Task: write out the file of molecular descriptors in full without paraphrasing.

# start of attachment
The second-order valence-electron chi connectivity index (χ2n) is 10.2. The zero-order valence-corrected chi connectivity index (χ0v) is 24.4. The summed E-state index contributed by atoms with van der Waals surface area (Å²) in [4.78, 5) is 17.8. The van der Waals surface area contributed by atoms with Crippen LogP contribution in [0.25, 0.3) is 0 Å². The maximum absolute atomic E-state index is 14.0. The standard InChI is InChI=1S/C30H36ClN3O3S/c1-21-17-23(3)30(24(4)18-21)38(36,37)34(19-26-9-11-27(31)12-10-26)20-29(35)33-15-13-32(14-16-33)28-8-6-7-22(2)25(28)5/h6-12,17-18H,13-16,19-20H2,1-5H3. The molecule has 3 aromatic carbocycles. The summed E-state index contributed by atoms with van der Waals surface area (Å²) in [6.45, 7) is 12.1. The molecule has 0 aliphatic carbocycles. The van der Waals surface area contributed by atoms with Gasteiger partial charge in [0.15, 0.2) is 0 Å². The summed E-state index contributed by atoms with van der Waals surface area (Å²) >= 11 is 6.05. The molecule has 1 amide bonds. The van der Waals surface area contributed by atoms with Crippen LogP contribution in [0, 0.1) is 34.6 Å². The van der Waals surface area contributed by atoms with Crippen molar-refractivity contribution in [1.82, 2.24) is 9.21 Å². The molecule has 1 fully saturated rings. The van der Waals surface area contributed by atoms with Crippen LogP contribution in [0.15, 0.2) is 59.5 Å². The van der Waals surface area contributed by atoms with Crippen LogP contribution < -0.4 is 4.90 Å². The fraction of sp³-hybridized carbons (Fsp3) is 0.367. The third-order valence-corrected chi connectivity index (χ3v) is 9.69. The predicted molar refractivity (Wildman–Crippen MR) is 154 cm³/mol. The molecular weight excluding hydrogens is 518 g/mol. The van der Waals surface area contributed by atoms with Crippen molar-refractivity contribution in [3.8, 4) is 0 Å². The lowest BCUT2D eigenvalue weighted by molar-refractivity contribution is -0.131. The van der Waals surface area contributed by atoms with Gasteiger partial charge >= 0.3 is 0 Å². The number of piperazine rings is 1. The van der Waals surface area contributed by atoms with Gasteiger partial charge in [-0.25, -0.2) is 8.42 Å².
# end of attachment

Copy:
The second-order valence-electron chi connectivity index (χ2n) is 10.2. The zero-order valence-corrected chi connectivity index (χ0v) is 24.4. The summed E-state index contributed by atoms with van der Waals surface area (Å²) in [4.78, 5) is 17.8. The van der Waals surface area contributed by atoms with Crippen LogP contribution in [0.25, 0.3) is 0 Å². The maximum absolute atomic E-state index is 14.0. The standard InChI is InChI=1S/C30H36ClN3O3S/c1-21-17-23(3)30(24(4)18-21)38(36,37)34(19-26-9-11-27(31)12-10-26)20-29(35)33-15-13-32(14-16-33)28-8-6-7-22(2)25(28)5/h6-12,17-18H,13-16,19-20H2,1-5H3. The molecule has 3 aromatic carbocycles. The summed E-state index contributed by atoms with van der Waals surface area (Å²) in [6.45, 7) is 12.1. The molecule has 0 aliphatic carbocycles. The van der Waals surface area contributed by atoms with Gasteiger partial charge in [0.15, 0.2) is 0 Å². The summed E-state index contributed by atoms with van der Waals surface area (Å²) >= 11 is 6.05. The molecule has 1 amide bonds. The van der Waals surface area contributed by atoms with Crippen LogP contribution in [0, 0.1) is 34.6 Å². The van der Waals surface area contributed by atoms with Crippen molar-refractivity contribution in [1.82, 2.24) is 9.21 Å². The molecule has 1 fully saturated rings. The van der Waals surface area contributed by atoms with Crippen LogP contribution in [0.15, 0.2) is 59.5 Å². The van der Waals surface area contributed by atoms with Crippen LogP contribution < -0.4 is 4.90 Å². The fraction of sp³-hybridized carbons (Fsp3) is 0.367. The third-order valence-corrected chi connectivity index (χ3v) is 9.69. The predicted molar refractivity (Wildman–Crippen MR) is 154 cm³/mol. The molecular weight excluding hydrogens is 518 g/mol. The van der Waals surface area contributed by atoms with Crippen molar-refractivity contribution in [3.8, 4) is 0 Å². The lowest BCUT2D eigenvalue weighted by molar-refractivity contribution is -0.131. The van der Waals surface area contributed by atoms with Gasteiger partial charge >= 0.3 is 0 Å². The number of piperazine rings is 1. The van der Waals surface area contributed by atoms with Gasteiger partial charge in [-0.25, -0.2) is 8.42 Å².